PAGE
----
- Isolation from loved ones
- Continuous hypervigilance
The person battling post-traumatic stress disorder is constantly on the lookout for cues that could indicate additional danger. When any of these symptoms listed above last longer than three months or disrupt work, social, or home life, PTSD is generally suspected. The sooner treatment for PTSD can begin, the better.
Co-Occurring Addiction and PTSD
The misuse of alcoholic beverages and drugs is a common practice for the individual with post-traumatic stress syndrome. This practice is so common that it is estimated that half of all individuals in treatment for the disease of addiction also suffer simultaneously from PTSD. Alcohol and drugs often aggravate existing PTSD symptoms. And intoxication from substance use may also lead to additional distress.
For example, if a person was involved in an accident or became the victim of physical violence or sexual abuse, drugs and alcohol would impair a person’s judgment and decision-making capabilities and could lead to further damage. The misuse of substances may trigger a new case of PTSD or aggravate an existing condition.
Gender Considerations and PTSD Treatment
When an individual is experiencing both post-traumatic stress syndrome and active addiction, treatment should include a trauma-informed, evidence-based approach, including programming that attends to gender issues while also treating co-occurring disorders.
We are fully equipped to treat trauma, PTSD, and other stress-related disorders for men and women. Our multi-disciplinary Headwaters team of healthcare professionals has extensive experience in trauma-informed treatment. We are committed to helping our patients overcome addiction while offering high-quality services to anyone struggling with co-occurring mental disorders.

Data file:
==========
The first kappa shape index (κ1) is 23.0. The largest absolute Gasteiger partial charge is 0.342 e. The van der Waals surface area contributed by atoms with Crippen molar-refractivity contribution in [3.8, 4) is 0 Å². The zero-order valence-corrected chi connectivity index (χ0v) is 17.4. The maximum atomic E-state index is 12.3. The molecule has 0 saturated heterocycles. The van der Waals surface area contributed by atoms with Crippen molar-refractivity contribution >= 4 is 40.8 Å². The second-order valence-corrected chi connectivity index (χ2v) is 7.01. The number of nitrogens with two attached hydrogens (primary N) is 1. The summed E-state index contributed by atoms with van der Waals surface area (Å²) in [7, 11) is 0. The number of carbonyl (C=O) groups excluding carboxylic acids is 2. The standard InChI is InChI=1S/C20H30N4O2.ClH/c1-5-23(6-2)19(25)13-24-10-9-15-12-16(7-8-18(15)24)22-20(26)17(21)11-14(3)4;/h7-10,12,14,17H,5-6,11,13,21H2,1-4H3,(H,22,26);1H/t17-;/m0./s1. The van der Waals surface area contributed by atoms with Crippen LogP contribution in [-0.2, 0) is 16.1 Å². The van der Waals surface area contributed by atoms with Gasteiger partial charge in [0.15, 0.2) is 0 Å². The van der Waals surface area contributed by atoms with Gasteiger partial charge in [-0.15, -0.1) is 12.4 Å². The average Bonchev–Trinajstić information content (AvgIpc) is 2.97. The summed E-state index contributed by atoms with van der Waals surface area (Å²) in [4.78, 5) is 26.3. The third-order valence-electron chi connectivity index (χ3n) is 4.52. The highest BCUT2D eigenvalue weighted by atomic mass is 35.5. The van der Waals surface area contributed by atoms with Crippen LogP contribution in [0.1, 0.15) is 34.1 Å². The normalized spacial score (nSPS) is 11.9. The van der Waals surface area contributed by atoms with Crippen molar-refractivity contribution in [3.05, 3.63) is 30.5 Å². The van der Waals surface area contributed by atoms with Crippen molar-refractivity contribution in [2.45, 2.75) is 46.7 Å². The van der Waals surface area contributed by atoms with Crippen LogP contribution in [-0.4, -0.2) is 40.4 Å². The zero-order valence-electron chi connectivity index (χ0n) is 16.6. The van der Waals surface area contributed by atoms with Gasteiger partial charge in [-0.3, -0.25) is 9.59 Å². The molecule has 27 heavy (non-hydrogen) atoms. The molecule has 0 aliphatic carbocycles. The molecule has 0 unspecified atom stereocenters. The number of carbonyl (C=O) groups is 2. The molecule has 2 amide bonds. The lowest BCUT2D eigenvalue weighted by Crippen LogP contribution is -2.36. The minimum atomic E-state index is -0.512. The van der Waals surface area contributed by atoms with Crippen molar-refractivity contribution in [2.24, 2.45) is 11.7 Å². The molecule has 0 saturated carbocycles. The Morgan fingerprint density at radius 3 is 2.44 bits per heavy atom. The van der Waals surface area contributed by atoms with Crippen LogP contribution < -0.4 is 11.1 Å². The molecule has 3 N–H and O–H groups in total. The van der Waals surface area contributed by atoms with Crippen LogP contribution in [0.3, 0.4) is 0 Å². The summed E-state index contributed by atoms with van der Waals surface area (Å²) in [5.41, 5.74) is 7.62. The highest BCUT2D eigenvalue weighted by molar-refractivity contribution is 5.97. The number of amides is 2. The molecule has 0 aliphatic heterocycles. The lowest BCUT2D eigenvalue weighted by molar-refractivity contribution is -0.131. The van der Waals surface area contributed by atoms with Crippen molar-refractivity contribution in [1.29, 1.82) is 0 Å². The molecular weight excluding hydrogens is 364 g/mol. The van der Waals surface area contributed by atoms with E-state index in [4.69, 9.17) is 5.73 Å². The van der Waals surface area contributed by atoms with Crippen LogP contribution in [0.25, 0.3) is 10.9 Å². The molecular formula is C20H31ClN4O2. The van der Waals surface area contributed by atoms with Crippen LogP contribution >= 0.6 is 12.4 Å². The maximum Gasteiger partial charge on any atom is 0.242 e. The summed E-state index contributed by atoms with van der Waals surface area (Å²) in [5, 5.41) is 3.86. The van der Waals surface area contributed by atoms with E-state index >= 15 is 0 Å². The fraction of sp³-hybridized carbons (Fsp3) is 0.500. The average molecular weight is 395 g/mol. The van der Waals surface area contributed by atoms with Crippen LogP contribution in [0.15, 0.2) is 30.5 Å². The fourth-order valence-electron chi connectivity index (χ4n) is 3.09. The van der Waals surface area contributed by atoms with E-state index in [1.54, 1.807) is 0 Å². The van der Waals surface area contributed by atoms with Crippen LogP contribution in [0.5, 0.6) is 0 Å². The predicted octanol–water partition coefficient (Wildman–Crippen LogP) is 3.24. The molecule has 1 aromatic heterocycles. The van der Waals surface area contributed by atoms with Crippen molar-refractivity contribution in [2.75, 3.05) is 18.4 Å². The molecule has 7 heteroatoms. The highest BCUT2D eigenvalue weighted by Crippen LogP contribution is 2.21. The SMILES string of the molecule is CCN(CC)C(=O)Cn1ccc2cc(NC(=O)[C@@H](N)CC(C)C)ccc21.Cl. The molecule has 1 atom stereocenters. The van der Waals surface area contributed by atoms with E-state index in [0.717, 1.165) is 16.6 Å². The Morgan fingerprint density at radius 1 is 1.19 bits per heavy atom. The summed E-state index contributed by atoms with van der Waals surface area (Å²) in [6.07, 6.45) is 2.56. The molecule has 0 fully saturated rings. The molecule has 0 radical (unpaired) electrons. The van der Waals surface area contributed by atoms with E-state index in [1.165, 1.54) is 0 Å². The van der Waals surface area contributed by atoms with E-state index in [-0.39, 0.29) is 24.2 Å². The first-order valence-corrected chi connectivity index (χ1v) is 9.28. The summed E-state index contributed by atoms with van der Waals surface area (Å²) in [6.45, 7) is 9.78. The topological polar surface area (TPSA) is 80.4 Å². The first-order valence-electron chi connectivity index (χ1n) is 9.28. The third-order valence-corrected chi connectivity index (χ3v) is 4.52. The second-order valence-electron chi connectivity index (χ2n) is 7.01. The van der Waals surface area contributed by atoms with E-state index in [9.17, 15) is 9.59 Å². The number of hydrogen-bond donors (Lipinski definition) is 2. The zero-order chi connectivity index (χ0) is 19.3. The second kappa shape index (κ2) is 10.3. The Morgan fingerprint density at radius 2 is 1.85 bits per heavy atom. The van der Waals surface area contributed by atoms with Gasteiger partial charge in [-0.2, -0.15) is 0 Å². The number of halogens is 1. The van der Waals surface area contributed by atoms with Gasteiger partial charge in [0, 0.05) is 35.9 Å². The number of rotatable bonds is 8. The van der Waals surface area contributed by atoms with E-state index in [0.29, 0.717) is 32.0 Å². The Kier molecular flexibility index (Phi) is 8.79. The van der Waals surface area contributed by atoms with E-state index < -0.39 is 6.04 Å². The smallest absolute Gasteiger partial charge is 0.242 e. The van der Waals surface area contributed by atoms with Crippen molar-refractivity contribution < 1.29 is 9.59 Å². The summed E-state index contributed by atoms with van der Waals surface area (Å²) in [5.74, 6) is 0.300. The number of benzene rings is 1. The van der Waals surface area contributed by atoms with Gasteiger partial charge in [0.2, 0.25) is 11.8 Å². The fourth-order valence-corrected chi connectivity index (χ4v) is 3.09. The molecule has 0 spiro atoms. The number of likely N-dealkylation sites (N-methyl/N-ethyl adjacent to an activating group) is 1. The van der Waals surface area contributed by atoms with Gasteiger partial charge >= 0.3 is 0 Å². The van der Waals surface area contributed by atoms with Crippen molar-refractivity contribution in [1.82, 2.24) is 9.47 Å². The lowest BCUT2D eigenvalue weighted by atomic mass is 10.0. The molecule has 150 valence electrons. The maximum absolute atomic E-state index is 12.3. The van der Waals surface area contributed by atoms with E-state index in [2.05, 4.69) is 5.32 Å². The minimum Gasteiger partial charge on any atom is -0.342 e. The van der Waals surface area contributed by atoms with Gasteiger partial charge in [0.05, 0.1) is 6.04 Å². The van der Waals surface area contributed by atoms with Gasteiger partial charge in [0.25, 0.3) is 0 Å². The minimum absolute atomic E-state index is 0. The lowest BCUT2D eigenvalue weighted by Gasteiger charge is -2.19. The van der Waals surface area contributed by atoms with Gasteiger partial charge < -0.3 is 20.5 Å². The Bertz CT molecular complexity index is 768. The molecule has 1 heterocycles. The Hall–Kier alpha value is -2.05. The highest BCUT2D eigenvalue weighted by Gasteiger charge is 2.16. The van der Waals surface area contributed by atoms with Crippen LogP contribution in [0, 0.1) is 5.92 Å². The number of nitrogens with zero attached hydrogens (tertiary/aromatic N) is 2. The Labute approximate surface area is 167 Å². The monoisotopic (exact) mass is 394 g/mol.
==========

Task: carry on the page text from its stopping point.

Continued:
PTSD Treatment Modalities
Trauma-related disorders such as post-traumatic stress syndrome require specialized therapies designed to help reprocess memories and all the associated reactions that continue to follow the traumatic experience. The goal is to develop healthier coping mechanisms while empowering patients with the independent living skills needed to thrive without relying on substances.
Center for Brain Recovery
At our Headwaters Center for Brain Recovery (CBR), specialists work with each patient’s multi-disciplinary treatment team to review the patient’s progress and identify any other psychological difficulties. Our licensed therapists and master’s-level clinicians offer custom treatment plans for post-traumatic stress disorder.
Based on the unique circumstances of each individual, Headwaters may offer evidence-based treatments proven to be effective for PTSD symptoms, including anticipating triggers, reducing anxiety and fear responses, managing mood swings and anger, and processing traumatic memories. These approaches are successfully used to treat a variety of other mental health concerns, including anxiety, depression, and personality disorders.